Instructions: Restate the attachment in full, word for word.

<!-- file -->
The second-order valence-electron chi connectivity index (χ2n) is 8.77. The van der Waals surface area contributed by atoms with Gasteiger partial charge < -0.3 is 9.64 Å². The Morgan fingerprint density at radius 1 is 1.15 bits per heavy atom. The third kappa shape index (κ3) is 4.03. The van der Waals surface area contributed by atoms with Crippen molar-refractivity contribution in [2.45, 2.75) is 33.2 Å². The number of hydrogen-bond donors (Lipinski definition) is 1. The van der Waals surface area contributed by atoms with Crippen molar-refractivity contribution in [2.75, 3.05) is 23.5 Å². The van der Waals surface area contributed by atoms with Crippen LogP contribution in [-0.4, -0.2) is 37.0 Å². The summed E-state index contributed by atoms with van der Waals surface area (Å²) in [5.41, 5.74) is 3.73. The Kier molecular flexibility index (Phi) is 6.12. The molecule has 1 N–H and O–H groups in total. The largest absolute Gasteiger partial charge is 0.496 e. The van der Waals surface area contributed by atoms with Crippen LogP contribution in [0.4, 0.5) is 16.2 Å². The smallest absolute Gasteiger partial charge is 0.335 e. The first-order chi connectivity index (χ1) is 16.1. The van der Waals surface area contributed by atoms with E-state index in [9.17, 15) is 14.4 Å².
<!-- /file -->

The second-order valence-electron chi connectivity index (χ2n) is 8.77. The van der Waals surface area contributed by atoms with Gasteiger partial charge < -0.3 is 9.64 Å². The Morgan fingerprint density at radius 1 is 1.15 bits per heavy atom. The third kappa shape index (κ3) is 4.03. The van der Waals surface area contributed by atoms with Crippen molar-refractivity contribution in [2.45, 2.75) is 33.2 Å². The number of hydrogen-bond donors (Lipinski definition) is 1. The van der Waals surface area contributed by atoms with Crippen molar-refractivity contribution in [2.75, 3.05) is 23.5 Å². The van der Waals surface area contributed by atoms with Crippen LogP contribution in [-0.4, -0.2) is 37.0 Å². The summed E-state index contributed by atoms with van der Waals surface area (Å²) in [5.41, 5.74) is 3.73. The Kier molecular flexibility index (Phi) is 6.12. The molecule has 1 N–H and O–H groups in total. The largest absolute Gasteiger partial charge is 0.496 e. The van der Waals surface area contributed by atoms with Crippen LogP contribution in [0.4, 0.5) is 16.2 Å². The smallest absolute Gasteiger partial charge is 0.335 e. The first-order chi connectivity index (χ1) is 16.1. The van der Waals surface area contributed by atoms with E-state index in [9.17, 15) is 14.4 Å².